Thursday, June 7, 2012

Top Agent Sales Forecasting in Commercial Real Estate


commercial property agent standing outside building
Forecast your sales activities in commercial real estate.



In commercial real estate agency the ‘sales’ category is a number of different things including leasing of property, selling of property, and the management of property.  To add to the confusion there are categories of properties that are active in different ways such as office property, industrial property, and retail property.

Here are some tips from our Newsletter for Commercial Agents.

When it comes to making predictions on ‘sales’, you really do need to split the process up into segments of income so you can see where your business will come from over the coming time period.  As part of that process, get a good idea of what the market is doing now and how your team has responded individually.  You will likely have some people that are better performers than others.

There is a real difference between sales forecasting and sales goals.  Here are some rules to help you:

  1. Sales forecasting should be made across all property types and income generation categories, however you must split the numbers so you know your dominant market segments and those that are far from established.
  2. The sale forecasting process should be accurate and based on prevailing income trends, recent history, and market changes.  That will incorporate shifts in property sales, leasing, and property management growth.  Have due regard for your established market share and the expected changes and pressures coming from the other agents in your area.
  3. The sale forecasting process should be realistic and achievable.  Your forecasting will be of great interest to your financiers as well as the business team.  It pays to set up your forecasts at least 3 months before the start of the financial year so all stakeholders can understand where you are heading as a team leader over the coming 12 months.
  4. Split your forecasts up into the sales team, leasing team, and the property management team.  Individuals in those teams should share parts of those forecasts based on established skills and market share. Top agents will feature in your numbers as critical elements of performance.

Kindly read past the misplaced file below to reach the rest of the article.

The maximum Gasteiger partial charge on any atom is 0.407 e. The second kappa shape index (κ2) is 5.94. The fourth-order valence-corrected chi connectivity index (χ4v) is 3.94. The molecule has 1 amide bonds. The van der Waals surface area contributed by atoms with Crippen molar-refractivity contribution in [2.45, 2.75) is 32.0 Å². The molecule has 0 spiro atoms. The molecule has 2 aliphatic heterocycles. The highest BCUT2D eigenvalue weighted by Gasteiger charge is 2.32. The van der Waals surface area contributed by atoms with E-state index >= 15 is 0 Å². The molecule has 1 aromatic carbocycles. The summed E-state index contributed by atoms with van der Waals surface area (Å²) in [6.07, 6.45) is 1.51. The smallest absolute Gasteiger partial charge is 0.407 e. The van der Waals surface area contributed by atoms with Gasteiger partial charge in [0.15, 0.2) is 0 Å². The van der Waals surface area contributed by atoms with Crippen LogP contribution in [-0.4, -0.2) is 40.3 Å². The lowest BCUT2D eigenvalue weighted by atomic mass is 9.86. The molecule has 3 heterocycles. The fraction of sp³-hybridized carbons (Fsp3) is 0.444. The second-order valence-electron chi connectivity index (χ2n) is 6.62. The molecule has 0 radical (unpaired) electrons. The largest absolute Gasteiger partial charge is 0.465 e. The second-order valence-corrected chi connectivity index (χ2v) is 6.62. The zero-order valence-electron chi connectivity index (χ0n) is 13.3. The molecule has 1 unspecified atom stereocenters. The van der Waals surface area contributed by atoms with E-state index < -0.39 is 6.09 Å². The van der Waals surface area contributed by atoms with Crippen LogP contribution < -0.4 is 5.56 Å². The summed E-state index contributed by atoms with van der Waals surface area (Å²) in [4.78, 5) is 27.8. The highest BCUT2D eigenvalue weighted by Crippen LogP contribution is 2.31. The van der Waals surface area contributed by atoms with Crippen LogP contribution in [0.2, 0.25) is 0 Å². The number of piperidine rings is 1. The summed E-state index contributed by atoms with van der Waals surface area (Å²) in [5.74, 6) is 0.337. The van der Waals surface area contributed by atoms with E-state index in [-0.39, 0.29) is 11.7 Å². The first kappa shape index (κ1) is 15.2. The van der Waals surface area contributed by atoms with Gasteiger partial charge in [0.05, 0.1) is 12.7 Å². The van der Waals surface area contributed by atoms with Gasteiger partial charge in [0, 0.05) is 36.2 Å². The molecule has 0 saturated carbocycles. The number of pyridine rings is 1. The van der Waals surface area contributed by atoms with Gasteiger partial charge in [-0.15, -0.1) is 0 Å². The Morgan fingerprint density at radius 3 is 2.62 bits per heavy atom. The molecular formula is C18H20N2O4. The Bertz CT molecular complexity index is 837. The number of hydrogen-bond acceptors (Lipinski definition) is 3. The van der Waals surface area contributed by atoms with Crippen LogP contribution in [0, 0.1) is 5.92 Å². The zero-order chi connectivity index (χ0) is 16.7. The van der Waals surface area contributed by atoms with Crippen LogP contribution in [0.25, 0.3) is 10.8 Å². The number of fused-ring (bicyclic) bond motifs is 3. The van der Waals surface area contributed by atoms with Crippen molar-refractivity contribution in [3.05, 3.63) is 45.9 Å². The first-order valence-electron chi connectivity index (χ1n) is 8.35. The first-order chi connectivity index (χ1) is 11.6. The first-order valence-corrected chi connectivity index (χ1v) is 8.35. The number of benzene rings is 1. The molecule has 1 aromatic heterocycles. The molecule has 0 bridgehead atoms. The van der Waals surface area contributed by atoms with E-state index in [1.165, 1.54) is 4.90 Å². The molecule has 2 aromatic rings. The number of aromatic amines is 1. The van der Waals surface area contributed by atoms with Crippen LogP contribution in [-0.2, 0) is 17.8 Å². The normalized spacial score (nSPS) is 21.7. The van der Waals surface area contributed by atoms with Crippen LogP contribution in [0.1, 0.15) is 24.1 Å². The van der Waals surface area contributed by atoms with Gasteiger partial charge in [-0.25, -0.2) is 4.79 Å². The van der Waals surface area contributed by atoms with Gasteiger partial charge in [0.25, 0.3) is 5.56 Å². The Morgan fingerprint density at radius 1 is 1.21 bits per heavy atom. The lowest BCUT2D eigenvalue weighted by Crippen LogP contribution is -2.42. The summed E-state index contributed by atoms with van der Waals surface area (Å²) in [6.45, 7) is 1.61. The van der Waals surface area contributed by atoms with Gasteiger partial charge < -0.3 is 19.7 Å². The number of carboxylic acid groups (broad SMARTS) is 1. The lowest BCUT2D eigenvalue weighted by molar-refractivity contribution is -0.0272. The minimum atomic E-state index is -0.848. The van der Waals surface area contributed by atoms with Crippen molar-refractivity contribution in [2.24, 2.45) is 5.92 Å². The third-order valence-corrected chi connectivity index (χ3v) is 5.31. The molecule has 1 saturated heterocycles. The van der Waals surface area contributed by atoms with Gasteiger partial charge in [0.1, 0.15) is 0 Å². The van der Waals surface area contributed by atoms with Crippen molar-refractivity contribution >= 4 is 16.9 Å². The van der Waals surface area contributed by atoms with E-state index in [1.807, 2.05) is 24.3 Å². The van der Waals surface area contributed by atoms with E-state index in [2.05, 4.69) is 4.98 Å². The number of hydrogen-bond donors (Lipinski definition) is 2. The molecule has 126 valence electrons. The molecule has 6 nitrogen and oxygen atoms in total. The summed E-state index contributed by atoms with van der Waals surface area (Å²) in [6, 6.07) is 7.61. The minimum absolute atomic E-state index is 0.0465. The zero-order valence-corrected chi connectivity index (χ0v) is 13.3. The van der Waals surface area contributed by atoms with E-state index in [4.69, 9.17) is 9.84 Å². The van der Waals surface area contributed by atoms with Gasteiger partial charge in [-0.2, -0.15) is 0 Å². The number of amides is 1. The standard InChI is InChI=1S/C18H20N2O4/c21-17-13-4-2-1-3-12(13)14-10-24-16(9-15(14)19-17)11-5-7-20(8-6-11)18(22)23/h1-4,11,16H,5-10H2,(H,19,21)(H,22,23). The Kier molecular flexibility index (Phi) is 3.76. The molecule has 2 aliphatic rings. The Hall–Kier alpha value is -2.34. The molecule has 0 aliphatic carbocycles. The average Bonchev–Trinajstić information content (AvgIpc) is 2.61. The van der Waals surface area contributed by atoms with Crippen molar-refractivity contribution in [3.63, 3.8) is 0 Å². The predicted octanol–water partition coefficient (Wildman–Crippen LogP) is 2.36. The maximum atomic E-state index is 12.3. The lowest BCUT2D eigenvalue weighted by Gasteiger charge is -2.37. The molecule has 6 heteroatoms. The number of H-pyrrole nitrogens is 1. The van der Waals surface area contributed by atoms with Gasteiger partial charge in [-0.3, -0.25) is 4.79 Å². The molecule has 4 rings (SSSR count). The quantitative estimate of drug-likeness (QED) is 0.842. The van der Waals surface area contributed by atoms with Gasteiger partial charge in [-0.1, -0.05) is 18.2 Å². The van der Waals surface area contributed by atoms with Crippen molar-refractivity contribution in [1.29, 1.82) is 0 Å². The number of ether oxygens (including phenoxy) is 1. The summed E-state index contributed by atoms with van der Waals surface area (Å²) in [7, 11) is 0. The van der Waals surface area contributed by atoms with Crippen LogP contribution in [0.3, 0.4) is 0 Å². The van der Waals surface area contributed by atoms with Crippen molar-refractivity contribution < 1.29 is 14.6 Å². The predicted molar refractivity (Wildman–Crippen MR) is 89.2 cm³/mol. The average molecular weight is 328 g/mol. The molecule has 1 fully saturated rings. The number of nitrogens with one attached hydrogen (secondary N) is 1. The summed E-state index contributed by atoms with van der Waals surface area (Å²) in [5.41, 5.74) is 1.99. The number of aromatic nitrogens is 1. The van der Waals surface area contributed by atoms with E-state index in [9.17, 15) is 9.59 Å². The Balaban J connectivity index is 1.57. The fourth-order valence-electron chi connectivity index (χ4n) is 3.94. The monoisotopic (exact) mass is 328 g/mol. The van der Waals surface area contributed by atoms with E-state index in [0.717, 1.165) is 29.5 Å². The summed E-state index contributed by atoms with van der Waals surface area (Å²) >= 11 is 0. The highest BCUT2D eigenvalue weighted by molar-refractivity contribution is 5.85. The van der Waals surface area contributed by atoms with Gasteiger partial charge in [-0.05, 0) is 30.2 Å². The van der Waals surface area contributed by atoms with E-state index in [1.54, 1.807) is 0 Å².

5. When you have set up your sales or income forecasts, you can then look at the goals that should apply for individuals and for the business.  Generally the goals should be higher than the forecasts; however they should still be achievable.   A 10% to 15% differential between forecasts and goals is acceptable.  The goals are very much geared to the individuals in the team; on that basis the team players have to accept their part in the business process for the next 12 months.
  6. Forecasts when set should be carefully tracked on a weekly and monthly basis both at the team level and the salesperson level.  In this way you will know when special attention is required of one or more members of the team.  Adjust sooner rather than later.
  7. The team members should be encouraged to accept their goals but only after they agree that the numbers can be achieved individually.  If they cannot see it happening, then ask them how they see the numbers.  You need their commitment to move into the new financial year.


When you take the right steps to plan your goals and your forecasts, the financial year for your commercial real estate business is less volatile and more predictable.

Need some more ideas to help your commercial real estate career?  Try our Newsletter here.